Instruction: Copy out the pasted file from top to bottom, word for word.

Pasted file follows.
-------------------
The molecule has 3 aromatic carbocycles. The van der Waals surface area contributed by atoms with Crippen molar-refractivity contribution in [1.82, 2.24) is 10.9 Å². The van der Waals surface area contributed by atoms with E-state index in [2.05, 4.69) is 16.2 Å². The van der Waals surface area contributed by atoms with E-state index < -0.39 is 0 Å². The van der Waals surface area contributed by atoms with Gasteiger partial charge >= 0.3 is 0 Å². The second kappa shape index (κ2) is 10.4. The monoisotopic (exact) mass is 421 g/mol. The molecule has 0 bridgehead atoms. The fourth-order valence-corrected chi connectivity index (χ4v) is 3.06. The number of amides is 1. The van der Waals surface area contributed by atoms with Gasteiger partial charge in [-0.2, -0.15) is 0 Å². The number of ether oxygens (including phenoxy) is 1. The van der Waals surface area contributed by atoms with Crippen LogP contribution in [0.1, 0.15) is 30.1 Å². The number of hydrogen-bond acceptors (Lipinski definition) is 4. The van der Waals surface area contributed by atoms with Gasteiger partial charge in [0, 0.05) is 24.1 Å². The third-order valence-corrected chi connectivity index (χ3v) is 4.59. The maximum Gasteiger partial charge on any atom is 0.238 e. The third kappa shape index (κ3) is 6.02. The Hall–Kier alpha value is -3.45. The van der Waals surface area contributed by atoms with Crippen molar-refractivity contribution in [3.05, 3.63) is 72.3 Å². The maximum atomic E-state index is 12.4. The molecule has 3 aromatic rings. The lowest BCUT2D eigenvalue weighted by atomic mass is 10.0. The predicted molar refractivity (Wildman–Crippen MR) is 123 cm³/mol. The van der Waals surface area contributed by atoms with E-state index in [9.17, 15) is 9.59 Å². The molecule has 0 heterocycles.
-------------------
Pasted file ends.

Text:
The molecule has 3 aromatic carbocycles. The van der Waals surface area contributed by atoms with Crippen molar-refractivity contribution in [1.82, 2.24) is 10.9 Å². The van der Waals surface area contributed by atoms with E-state index in [2.05, 4.69) is 16.2 Å². The van der Waals surface area contributed by atoms with E-state index < -0.39 is 0 Å². The van der Waals surface area contributed by atoms with Gasteiger partial charge >= 0.3 is 0 Å². The second kappa shape index (κ2) is 10.4. The monoisotopic (exact) mass is 421 g/mol. The molecule has 0 bridgehead atoms. The fourth-order valence-corrected chi connectivity index (χ4v) is 3.06. The number of amides is 1. The van der Waals surface area contributed by atoms with Gasteiger partial charge in [-0.2, -0.15) is 0 Å². The number of ether oxygens (including phenoxy) is 1. The van der Waals surface area contributed by atoms with Crippen LogP contribution in [0.1, 0.15) is 30.1 Å². The number of hydrogen-bond acceptors (Lipinski definition) is 4. The van der Waals surface area contributed by atoms with Gasteiger partial charge in [0, 0.05) is 24.1 Å². The third-order valence-corrected chi connectivity index (χ3v) is 4.59. The maximum Gasteiger partial charge on any atom is 0.238 e. The third kappa shape index (κ3) is 6.02. The Hall–Kier alpha value is -3.45. The van der Waals surface area contributed by atoms with Crippen molar-refractivity contribution in [3.05, 3.63) is 72.3 Å². The maximum atomic E-state index is 12.4. The molecule has 3 aromatic rings. The lowest BCUT2D eigenvalue weighted by atomic mass is 10.0. The predicted molar refractivity (Wildman–Crippen MR) is 123 cm³/mol. The van der Waals surface area contributed by atoms with E-state index in [9.17, 15) is 9.59 Å². The molecule has 0 heterocycles.